Just hours ago, the US Department of Justice (DOJ) has filed official charges against an Ohio man for allegedly developing and infecting thousands of Americans with the Fruitfly Mac malware.

According to a copy of the indictment, the suspect's name is Phillip R. Durachinsky, 28, of North Royalton, Ohio.

Authorities believe Durachinsky developed Fruitfly, a Mac spyware strain that has been active since 2003 and has infected thousands of computers.

Suspect accused of stealing logins, spying on people

The DOJ claims the suspect allegedly used the malware " to steal the personal data of victims, including their logon credentials, tax records, medical records, photographs, banking records, Internet searches, and potentially embarrassing communications."

In addition, Fruitfly gave Durachinsky the ability to spy on victims by secretly turning on the computer's microphone and webcam.

More disturbingly, the DOJ claims Durachinsky configured Fruitfly to alert him whenever a user typed words associated with pornography.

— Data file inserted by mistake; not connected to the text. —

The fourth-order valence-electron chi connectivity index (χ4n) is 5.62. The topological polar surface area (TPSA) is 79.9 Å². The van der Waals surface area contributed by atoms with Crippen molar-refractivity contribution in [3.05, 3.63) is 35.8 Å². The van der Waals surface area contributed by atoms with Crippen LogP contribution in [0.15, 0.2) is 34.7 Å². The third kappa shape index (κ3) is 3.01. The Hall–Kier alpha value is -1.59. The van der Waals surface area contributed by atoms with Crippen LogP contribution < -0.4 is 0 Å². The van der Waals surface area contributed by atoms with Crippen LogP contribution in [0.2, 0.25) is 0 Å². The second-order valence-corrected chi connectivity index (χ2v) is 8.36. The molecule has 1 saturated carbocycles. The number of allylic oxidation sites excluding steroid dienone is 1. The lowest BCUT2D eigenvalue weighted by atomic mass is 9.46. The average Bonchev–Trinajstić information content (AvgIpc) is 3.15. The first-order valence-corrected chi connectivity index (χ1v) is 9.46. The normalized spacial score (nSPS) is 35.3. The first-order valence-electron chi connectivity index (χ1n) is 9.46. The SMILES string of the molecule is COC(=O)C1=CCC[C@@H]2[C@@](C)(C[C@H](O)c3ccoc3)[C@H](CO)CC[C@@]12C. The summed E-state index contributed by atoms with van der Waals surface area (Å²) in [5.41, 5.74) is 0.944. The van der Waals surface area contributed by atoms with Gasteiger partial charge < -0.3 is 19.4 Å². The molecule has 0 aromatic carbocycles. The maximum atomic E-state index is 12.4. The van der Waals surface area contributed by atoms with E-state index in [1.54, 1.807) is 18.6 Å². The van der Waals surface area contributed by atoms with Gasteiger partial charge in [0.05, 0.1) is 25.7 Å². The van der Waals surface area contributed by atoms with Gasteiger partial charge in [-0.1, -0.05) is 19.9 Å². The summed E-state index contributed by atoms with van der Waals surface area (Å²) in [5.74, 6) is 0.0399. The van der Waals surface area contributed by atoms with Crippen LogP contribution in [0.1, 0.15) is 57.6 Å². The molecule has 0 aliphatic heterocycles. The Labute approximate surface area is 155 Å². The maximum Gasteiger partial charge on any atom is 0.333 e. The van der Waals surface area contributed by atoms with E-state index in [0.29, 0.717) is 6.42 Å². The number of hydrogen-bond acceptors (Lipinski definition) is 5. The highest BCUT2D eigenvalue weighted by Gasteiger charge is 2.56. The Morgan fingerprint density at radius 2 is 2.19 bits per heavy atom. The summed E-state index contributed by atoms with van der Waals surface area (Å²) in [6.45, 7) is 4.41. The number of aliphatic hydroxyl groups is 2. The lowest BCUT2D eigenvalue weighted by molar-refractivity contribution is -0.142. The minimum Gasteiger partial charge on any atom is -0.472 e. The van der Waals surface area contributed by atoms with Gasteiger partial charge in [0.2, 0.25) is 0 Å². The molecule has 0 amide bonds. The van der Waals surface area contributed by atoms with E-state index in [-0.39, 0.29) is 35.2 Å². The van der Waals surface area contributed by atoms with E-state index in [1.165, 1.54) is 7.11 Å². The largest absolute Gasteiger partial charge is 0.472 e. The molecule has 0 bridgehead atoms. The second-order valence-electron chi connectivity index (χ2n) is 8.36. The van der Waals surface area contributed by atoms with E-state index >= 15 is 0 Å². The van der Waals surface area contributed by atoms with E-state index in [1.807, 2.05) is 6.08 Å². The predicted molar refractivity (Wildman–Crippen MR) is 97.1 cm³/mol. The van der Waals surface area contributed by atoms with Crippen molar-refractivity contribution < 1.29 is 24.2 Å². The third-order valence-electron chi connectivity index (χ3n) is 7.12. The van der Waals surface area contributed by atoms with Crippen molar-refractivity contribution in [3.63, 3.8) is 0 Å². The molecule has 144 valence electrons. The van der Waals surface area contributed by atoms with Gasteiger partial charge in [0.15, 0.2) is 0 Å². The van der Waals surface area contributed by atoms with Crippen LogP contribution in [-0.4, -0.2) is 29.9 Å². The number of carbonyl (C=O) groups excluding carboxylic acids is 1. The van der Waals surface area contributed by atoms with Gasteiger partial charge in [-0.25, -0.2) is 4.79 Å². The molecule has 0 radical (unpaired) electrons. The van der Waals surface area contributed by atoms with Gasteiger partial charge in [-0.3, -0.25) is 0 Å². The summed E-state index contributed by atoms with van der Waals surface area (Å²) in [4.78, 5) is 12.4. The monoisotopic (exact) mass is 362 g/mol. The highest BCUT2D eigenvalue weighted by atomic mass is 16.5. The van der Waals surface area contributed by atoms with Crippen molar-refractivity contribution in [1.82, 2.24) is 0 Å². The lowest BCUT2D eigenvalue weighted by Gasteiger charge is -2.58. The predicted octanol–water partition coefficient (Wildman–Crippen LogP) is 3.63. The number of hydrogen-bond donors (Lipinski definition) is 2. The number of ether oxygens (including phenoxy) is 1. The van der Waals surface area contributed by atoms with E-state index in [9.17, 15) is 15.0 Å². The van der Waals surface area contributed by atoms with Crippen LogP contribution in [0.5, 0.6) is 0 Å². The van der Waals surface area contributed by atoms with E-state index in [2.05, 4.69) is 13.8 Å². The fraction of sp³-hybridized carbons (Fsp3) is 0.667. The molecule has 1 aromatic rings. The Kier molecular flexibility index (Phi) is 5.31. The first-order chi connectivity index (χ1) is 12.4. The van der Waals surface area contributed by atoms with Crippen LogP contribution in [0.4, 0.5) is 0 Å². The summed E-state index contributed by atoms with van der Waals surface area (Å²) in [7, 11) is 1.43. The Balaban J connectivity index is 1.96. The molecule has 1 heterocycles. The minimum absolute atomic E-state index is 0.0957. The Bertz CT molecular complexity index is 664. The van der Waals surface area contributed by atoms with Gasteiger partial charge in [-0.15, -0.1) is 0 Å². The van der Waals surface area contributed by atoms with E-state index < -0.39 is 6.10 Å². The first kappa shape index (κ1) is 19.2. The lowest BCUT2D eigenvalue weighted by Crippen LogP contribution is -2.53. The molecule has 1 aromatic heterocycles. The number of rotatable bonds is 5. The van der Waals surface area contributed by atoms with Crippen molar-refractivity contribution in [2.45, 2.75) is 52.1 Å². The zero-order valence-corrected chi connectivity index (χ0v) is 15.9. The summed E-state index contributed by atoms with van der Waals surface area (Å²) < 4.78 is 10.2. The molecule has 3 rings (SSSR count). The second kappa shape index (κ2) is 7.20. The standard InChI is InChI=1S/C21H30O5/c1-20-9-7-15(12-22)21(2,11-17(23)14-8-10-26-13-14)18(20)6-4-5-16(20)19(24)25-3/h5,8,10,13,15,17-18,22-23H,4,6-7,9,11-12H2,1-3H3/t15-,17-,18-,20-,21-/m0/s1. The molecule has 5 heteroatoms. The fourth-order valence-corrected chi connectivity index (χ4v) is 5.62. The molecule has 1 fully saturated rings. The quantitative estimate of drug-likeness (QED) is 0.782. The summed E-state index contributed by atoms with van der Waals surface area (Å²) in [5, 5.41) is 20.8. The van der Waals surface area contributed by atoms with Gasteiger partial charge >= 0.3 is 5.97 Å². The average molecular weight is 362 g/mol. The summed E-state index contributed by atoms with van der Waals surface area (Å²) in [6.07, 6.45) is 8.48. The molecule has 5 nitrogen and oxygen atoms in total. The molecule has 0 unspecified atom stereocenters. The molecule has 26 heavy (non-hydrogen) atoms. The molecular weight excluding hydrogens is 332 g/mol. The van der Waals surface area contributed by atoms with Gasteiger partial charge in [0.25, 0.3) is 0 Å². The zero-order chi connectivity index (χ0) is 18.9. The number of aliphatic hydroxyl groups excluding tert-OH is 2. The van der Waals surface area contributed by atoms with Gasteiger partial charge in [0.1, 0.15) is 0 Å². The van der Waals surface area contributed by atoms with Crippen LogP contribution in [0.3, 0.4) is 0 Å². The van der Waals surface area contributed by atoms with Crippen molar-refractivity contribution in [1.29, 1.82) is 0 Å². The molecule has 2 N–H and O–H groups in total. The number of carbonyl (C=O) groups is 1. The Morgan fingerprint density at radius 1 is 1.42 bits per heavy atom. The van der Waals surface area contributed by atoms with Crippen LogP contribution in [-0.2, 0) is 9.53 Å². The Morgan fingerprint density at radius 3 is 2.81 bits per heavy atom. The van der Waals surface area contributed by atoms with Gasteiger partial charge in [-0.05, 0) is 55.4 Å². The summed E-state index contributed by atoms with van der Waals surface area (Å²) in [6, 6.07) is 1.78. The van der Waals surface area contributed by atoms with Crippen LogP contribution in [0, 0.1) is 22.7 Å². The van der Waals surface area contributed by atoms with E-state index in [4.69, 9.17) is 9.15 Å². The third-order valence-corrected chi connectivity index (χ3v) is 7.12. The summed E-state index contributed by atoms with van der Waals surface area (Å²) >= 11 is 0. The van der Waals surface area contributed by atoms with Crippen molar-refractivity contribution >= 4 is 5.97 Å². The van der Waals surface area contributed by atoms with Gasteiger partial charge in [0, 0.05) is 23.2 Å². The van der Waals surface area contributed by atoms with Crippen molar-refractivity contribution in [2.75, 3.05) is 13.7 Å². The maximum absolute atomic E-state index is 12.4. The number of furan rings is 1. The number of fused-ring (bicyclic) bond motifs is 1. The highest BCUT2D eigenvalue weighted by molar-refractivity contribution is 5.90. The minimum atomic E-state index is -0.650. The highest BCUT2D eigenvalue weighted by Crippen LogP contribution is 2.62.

US officials say the suspect saved millions of images from victims' computers and often kept detailed notes of what he saw. Further, authorities say that he also used stolen credentials to access and download users' data from third-party websites.

Durachinsky arrested in 2017

The FBI arrested Durachinsky in January 2017. According to local newspaper Cleveland Scene, the FBI Cleveland branch was investigating a malware incident at the Case Western Reserve University. Investigators found the FruitFly malware on the University's computer systems, and the trail led investigators back to Durachinsky.

Back in January 2017, Malwarebytes noted that detections for a newer version of the Fruitfly malware mysteriously popped up on its scanners after years of inactivity.

Malwarebytes noted that this new Fruitfly version also included routines that would have allowed it to execute in some limited capacity on Linux systems.

The FruitFly malware was also the subject of a presentation at the Black Hat USA 2017 and DEF CON 2017 security conferences. The presentation is available here in PDF format, but also as a 20-minute YouTube video, embedded below.

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